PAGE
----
Board and advisors
Board of directors
Raj L. GollamudiChair
Raj Gollamudi joined Intel Capital in 2013 and focuses on investments in the mobility sectors. Previously, he was an Investment Partner at Omidyar Network, an impact investing firm where he was responsible for mobile technology investments in emerging markets. Before joining Omidyar, Raj was a General Partner of BlueStream Ventures, a $300 million technology venture capital firm which he co-founded in 2000. Raj also spent five years as an equity research analyst at technology investment banking firms Thomas Weisel Partners and RBC Capital Markets, where he covered a range of software sectors. Raj began his career as a software developer at Sun Microsystems and was an early employee at Lucid, a venture-funded software startup. Raj has an MBA in Finance from the Wharton School, a Master's in Computer Science from Clemson University, and a Bachelor's in Electrical Engineering from BITS Pilani in India. Raj is Charter Member at TiE, a non-profit organization dedicated to fostering entrepreneurship across the world. Raj has also served as a mentor at Santa Clara University’s Global Social Benefit Incubator.
Leetha Filderman is a skilled strategist intrigued by the power of collaboration as a tool for solving big global challenges.
Leetha serves as the President/COO of PopTech and is a principle architect of the PopTech Accelerator—an incubation platform that supports robust cross-sector collaborative projects. Under her leadership the Accelerator has successfully launched Project Masiluleke, a globally recognized program that employs mobile technology as a high impact, low-cost tool in the fight against HIV/AIDS and TB in South Africa. She is currently leading PeaceTXT, a collaboration of the world’s best technologists and social innovators that is exploring how mobile tools and text messaging can be used to stem violent behavior and enhance early warning systems to prevent the spread of violence in the US and abroad.
Leetha has a deep and diverse background in innovative program development and the use of mobile technology as a tool to scale innovative projects in a variety of challenging settings. In the 1980s and 90s she developed a number of initiatives that opened access to state-of-the art care for the urban poor suffering from HIV/AIDS, serving as the Administrative Director of the Yale-New Haven Hospital AIDS Program and research liaison for the Boston City Hospital AIDS Research Program. Leetha has been a guest lecturer at the Yale School of Medicine, addressed national and international conferences, and co-authored manuscripts and abstracts. She has advised and served on the boards of numerous organizations and agencies and been a peer reviewer of funding applications for government and non-government funding entities.
Kimberley has been a strong supporter and advocate of PopTech for the past 10 years, spearheading Lexus, Scion and Toyota's partnerships with the organization from 2005-2014. After 15 years with Toyota, and a short stint in the startup world, she recently joined Kia Motors America as their Director of Marketing Communications where she heads up the brand's advertising, media, digital/social and experiential marketing programs. Known for being an action-oriented visionary, Kimberley is looking forward to working with the Board to help PopTech grow its partner/sponsor programming.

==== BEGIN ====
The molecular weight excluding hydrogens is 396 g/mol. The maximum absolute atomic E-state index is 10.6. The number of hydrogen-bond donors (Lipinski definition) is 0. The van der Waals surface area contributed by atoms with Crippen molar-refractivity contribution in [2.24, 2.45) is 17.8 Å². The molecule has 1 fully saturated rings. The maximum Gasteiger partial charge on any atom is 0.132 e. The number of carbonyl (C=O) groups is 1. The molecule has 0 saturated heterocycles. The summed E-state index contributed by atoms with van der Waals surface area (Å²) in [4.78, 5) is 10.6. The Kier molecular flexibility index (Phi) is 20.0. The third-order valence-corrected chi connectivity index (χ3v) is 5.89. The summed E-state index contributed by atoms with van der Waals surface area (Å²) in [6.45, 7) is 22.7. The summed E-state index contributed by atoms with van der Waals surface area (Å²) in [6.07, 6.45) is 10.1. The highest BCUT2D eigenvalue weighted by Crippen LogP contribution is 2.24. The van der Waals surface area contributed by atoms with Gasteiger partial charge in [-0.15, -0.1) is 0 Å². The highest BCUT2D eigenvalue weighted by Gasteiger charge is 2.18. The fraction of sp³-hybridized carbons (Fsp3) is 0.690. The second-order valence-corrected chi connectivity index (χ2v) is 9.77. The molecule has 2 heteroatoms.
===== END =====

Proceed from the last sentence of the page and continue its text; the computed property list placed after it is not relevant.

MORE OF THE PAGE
Erik Hersman is an entrepreneur and technologist focused on advancing the use of technology in Africa. He is the CEO of BRCK a rugged wireless WiFi device designed and engineered in Kenya for use throughout the emerging markets. In 2010 he founded the iHub, Nairobi’s innovation hub for the technology community, bringing together entrepreneurs, hackers, designers and the investment community.
He is also a co-founder of Ushahidi, and has also established afrigadget.com and whiteafrican.com as key online communities promoting creative solutions entrepreneurship and development challenges across Africa. He is also a general partner in the Savannah Fund, and sits on the boards of Akirachix, Angani, the Kijabe Forest Trust, and the Whitaker Peace and Development Initiative (WPDI). You can find him on Twitter at @WhiteAfrican.
Alexandra Lee is the New Business Director at Redscout, a brand strategy and innovation agency dedicated to transforming the futures for ambitious brands and businesses.
Prior to joining Redscout, Alexandra was the Senior Vice President of Strategy and Partnerships for Crush & Lovely, a creative design and digital agency in NY. During her tenure, she established relationships with clients such as NPR, National Geographic Society, Neighborhood Centers Inc, and Tippet Rise Arts Center. Alexandra also spent four years leading online strategy and communications for Doctors Without Borders. She began her career spearheading fundraising and community outreach initiatives for education and arts non profits in the US and UK. Alexandra holds a degree in Political Science from Wellesley College, with additional coursework from the London School of Economics. She is a board member of the Friends of Art at the Davis Museum and advises education and public health non-profit organizations in New York and South Africa.